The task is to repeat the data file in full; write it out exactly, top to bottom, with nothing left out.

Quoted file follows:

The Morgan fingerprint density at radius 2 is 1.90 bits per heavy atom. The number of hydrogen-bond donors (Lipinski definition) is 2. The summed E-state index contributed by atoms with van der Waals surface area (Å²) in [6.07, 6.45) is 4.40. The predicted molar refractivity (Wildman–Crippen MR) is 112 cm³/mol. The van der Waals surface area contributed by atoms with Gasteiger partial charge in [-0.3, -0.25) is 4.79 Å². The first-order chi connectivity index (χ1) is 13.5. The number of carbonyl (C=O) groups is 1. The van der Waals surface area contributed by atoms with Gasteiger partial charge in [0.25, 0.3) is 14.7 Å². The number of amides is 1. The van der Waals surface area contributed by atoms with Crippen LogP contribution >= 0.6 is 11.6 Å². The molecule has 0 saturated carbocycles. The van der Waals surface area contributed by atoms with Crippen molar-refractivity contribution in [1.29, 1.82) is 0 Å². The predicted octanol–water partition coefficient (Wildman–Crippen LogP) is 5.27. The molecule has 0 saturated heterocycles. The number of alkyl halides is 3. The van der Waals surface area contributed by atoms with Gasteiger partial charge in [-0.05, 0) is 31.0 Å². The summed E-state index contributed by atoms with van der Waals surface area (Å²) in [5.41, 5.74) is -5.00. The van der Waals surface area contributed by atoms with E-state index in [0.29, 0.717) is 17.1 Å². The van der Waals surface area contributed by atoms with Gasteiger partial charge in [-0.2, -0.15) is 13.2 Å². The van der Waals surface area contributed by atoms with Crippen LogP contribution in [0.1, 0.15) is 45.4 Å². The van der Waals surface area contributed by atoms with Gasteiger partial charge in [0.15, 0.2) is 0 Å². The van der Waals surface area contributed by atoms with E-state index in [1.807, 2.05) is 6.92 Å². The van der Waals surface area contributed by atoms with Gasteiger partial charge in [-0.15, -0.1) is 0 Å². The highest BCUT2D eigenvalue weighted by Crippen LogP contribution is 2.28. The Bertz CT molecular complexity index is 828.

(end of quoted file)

The Morgan fingerprint density at radius 2 is 1.90 bits per heavy atom. The number of hydrogen-bond donors (Lipinski definition) is 2. The summed E-state index contributed by atoms with van der Waals surface area (Å²) in [6.07, 6.45) is 4.40. The predicted molar refractivity (Wildman–Crippen MR) is 112 cm³/mol. The van der Waals surface area contributed by atoms with Gasteiger partial charge in [-0.3, -0.25) is 4.79 Å². The first-order chi connectivity index (χ1) is 13.5. The number of carbonyl (C=O) groups is 1. The van der Waals surface area contributed by atoms with Gasteiger partial charge in [0.25, 0.3) is 14.7 Å². The number of amides is 1. The van der Waals surface area contributed by atoms with Crippen LogP contribution >= 0.6 is 11.6 Å². The molecule has 0 saturated carbocycles. The van der Waals surface area contributed by atoms with Crippen molar-refractivity contribution in [1.29, 1.82) is 0 Å². The predicted octanol–water partition coefficient (Wildman–Crippen LogP) is 5.27. The molecule has 0 saturated heterocycles. The number of alkyl halides is 3. The van der Waals surface area contributed by atoms with Gasteiger partial charge in [-0.05, 0) is 31.0 Å². The summed E-state index contributed by atoms with van der Waals surface area (Å²) in [5.41, 5.74) is -5.00. The van der Waals surface area contributed by atoms with E-state index in [0.29, 0.717) is 17.1 Å². The van der Waals surface area contributed by atoms with Gasteiger partial charge in [-0.2, -0.15) is 13.2 Å². The van der Waals surface area contributed by atoms with Crippen LogP contribution in [0.1, 0.15) is 45.4 Å². The van der Waals surface area contributed by atoms with Gasteiger partial charge in [0.15, 0.2) is 0 Å². The van der Waals surface area contributed by atoms with E-state index in [1.807, 2.05) is 6.92 Å². The van der Waals surface area contributed by atoms with Gasteiger partial charge in [-0.15, -0.1) is 0 Å². The highest BCUT2D eigenvalue weighted by Crippen LogP contribution is 2.28. The Bertz CT molecular complexity index is 828.